Banner Year for Electric Vehicle Sales

U.S. sales of plug-in electric vehicles, including those with internal combustion engines, increased by 81 percent in 2018 over 2017. But if you remove the best-selling Tesla Model 3 from the mix, the increase drops to 11 percent.

4 minute read

January 16, 2019, 5:00 AM PST

By Irvin Dawid


Tesla

Jag_cz / Shutterstock

"The 2018 numbers are in, and total U.S. EV sales came in at 361,307 for the year — up 81 percent over 2017 — according to the tracking website Inside EVs," reports Julia Pyper for Greentech Media (GTM) on Jan. 7. The number is expected to be less than 2 percent of total auto sales, but higher than one percent, where it has hovered for the prior two years.

Last year’s strong sales performance really came down to one thing: Tesla. The Silicon Valley automaker sold 139,782 units of the Model 3 in 2018, according to Inside EVs. Including the Model S and the Model X, Tesla was responsible for more than 50 percent of total plug-in vehicle sales last year. 

Taking the Model 3 out of the mix, U.S. EV sales increased by only 11 percent last year, a poor showing by most standards.

Pyper talks with analysts who feel optimistic that other manufacturers will offer new models that are competitive with Tesla, which is important as some analysts forecast Tesla's sales to decline

“I don’t think 2019 is going to be all about the Model 3," said Chris Nelder, manager of Rocky Mountain Institute’s mobility practice. "There are a lot more manufacturers making a lot more EVs.”

There are several new mass-market EVs available with over 200 miles of electric range, such as the Kia Soul and Kia Niro. At the same time, brands such as Mercedes, BMW, Porsche, Jaguar and Audi are launching headline-grabbing high-performance electric cars — and putting real pressure on Tesla for the first time.

However, judging by the few electric vehicle models on display at the North American International Auto Show in Detroit on Sunday, and the great number of gas-powered SUVs, Associated Press auto writer Tom Krisher sees little reason to think that 2019 will be the year of the electric vehicle.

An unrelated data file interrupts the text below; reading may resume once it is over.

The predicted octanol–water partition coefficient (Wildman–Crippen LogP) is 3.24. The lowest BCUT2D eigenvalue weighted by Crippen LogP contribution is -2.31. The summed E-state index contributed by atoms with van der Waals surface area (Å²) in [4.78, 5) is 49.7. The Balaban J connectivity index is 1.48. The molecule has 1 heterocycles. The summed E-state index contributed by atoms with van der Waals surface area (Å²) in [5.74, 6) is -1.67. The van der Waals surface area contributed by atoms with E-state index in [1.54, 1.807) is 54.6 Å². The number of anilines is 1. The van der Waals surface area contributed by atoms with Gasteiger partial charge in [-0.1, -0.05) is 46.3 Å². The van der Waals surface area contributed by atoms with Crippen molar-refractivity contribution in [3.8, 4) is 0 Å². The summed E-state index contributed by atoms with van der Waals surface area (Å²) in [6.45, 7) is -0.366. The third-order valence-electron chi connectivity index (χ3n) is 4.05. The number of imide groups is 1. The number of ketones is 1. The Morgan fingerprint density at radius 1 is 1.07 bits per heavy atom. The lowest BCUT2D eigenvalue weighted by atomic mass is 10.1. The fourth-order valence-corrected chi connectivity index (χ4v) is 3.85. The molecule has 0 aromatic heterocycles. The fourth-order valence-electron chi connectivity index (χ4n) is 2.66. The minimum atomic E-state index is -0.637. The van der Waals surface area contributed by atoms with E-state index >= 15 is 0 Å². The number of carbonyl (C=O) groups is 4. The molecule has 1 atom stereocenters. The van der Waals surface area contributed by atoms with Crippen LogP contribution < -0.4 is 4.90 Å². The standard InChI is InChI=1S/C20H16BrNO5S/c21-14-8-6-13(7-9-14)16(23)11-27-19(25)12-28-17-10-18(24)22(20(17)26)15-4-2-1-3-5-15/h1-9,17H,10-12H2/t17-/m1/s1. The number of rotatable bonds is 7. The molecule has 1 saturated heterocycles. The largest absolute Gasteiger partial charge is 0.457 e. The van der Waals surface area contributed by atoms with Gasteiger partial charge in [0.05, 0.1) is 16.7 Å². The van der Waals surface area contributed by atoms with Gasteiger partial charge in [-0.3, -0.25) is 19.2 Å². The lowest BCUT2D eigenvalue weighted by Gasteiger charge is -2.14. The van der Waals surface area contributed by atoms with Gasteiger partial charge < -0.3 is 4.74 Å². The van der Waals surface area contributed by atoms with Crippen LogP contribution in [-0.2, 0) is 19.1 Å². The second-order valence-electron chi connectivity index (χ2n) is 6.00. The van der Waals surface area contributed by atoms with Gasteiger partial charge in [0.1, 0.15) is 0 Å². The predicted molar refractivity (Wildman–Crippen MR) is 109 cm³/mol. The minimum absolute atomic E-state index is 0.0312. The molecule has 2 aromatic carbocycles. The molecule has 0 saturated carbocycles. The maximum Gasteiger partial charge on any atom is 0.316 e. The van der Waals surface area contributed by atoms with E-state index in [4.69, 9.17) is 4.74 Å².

In addition, with General Motors' announcement last November that it will closing many of its car manufacturing plants and shift production toward their better-selling light truck lineup, the sixth best-selling EV in the U.S., the Chevy Volt, will cease production. The Chevy Bolt was #7 last year, according to Inside EVs.

Federal EV credit decreases

While the Trump administration has threatened to eliminate federal tax credits for all-electric and plug-in hybrid vehicles, as much as $7,500 per vehicle, and Senator John Barrasso, a Republican from Wyoming, introduced a bill on Oct. 6, 2018 to end the program and tax them instead, the credits will phase-out by design when manufacturers sell 200,000 plug-in models, as Tesla did last summer and General Motors last month

As the federal subsidy decreases, what will be the impact on EV sales?

AP's Krisher reported earlier that Tesla dropped the price on its models by $2,000, in part because the federal credit dropped by 50 percent to $3,750 on Jan. 1, and will gradually end this year. The other reason: demand appears to be decreasing.

"They have for a long time had more demand than supply," said Michael Ramsey, research director at analysis firm Gartner. "It's becoming apparent that that dynamic is changing."

EV sales underperform in U.S.

Even with the spectacular sales of the Model 3, making it the best-selling luxury car and the fifth best-selling car in the U.S. last year, EV sales in the U.S. lag behind other nations. 

"U.S. EV sales to date have been underwhelming," adds GTM's Pyper.

While launching an entirely new class of vehicles is no easy feat, China has seen adoption levels surge, while European countries lead on a per-capita basis.

The U.S. EV sector has seen incremental growth over the past several years, but it has yet to reach an inflection point. And sales actually saw a dip in 2015.

Future California sales

According to a new report from the Institute of Transportation Studies at the University of California at Davis, an upcoming zero-emissions fee could have a chilling effect on EV sales. The $100 annual "road improvement fee" in the Road Repair and Accountability Act of 2017 won't take effect until January 2020, but researcher Alan Jenn indicates it could damper sales by as much as 20 percent.

The report to the California legislature recommends the flat, annual fee be replaced with an vehicle-miles traveled fee applicable only to zero-emission vehicles.

Related in Planetizen:

Hat tip to Ed Mainland.

Monday, January 7, 2019 in Greentech Media

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